In a TED Talk, robot ethicist Kate Darling of MIT describes how she demonstrated a small dinosaur robot to a friend. This little robot named Pleo had some sensors and motors built in, it could walk around and move its head, but it could also tell if it was standing upright or lying down. If he was lying down or hanging down, he would start crying. Darling’s friend examined the robot while holding it upside down, which caused the robot to cry. Darling felt so uncomfortable doing this that she took the robot back from her friend.
Her reaction to this, this pity for the dinosaur robot, which was ultimately nothing more than a toy, astonished her herself, and she asked herself why we form emotional connections with machines.
Darling’s reaction was not unusual; it happens to others. In P. W. Singer’s book ‘Wired for War‘, American soldiers speak of the ‘robo hospital’ rather than the ‘Joint Robotics Repair Facility’ where they send their drones and demining robots for repair. These same soldiers give their robots ‘funerals with full military honors.’ And last but not least, we already learned about the overturned Kiwibots that are immediately put back up by passers-by because they looked so ‘sad’. All this shows us that we humans are very quick to make such emotional connections. Everything that moves and looks like life can awaken our compassion.
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In addition to the dinosaur robot, there are a number of other robots for children that visibly express emotions, evoking interesting reactions in them. Anyone who has children of preschool age knows from their own painful experience that in games they always want to win. If not, then you risk a nervous breakdown.
But now onto the stage are Cozmo and Vector, two small robots with distinct personalities. These small block-shaped robots on wheels, have an arm-like lifting device that allows them to lift, move and flip dice. If they are successful in the games, they celebrate their win by raising their arms, spinning in circles, making cheering noises and blinking their eyes. However, if they lose, they get loudly annoyed and throw themselves around in anger.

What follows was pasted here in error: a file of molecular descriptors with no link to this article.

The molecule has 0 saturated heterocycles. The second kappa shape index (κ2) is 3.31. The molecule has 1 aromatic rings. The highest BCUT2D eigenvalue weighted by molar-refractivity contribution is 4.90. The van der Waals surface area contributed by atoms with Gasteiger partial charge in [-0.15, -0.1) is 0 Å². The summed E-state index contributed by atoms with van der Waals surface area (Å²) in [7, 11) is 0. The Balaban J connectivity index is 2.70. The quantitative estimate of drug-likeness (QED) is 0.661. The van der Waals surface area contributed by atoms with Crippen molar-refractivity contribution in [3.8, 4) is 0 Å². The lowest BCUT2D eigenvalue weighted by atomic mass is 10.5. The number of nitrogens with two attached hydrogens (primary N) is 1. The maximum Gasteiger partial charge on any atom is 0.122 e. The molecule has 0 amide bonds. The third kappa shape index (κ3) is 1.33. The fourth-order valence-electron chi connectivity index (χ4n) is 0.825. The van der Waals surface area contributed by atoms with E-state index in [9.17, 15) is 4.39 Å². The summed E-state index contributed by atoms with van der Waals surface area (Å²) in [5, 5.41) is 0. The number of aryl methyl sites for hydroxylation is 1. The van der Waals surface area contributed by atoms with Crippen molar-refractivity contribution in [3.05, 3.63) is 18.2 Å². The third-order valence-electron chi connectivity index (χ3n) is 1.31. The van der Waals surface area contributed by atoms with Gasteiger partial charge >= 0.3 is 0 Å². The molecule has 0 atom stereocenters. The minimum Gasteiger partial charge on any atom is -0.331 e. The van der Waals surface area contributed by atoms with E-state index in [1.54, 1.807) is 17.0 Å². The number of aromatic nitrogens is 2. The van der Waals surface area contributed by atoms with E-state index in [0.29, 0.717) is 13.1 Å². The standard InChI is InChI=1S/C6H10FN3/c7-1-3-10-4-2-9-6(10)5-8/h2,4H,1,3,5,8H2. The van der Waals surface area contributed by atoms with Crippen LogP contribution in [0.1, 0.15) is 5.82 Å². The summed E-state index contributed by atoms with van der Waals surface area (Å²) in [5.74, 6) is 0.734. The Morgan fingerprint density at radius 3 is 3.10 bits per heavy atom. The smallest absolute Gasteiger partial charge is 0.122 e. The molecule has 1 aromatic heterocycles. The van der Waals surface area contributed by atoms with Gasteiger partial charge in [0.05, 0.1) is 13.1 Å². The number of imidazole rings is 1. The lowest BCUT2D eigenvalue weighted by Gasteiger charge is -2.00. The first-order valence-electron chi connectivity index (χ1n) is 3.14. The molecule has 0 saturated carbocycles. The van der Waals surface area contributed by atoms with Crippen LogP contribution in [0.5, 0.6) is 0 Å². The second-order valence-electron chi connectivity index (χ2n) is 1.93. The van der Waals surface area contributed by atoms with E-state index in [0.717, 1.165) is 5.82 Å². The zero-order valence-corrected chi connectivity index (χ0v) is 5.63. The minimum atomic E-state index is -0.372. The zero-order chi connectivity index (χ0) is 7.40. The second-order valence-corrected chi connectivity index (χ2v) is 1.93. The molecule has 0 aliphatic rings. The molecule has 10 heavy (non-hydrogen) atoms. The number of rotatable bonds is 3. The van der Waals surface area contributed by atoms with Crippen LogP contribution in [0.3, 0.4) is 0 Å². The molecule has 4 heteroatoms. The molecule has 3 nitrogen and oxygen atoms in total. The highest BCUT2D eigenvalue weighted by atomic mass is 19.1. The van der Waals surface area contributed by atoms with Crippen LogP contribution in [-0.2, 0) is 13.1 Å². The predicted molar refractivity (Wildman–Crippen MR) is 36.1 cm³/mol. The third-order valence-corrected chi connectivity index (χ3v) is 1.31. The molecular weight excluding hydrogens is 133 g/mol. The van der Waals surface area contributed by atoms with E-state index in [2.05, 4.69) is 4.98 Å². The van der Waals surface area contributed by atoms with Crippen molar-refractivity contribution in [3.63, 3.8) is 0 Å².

Children are so taken with them, and so awed by their reactions, that the inventors of these robots could overhear dialogue from children where two five-year-olds whispered to each other to let the robot win so it wouldn’t get angry.
This distinct personality of toy robots is something Sherry Turkle wracked her brains over in her book Alone Together. She believes that it is relatively easy to build a machine in such a way that it would be easy to use – even though many long-suffering users of machines and software report the opposite. As a former software developer, I know the challenge of making user interfaces intuitively understandable and easy to use for users. By no means an easy task.
But Turkle wants to give machines an endearing and winning personality, and that’s a task on a different level of difficulty. Computer scientist John Lester even thinks so: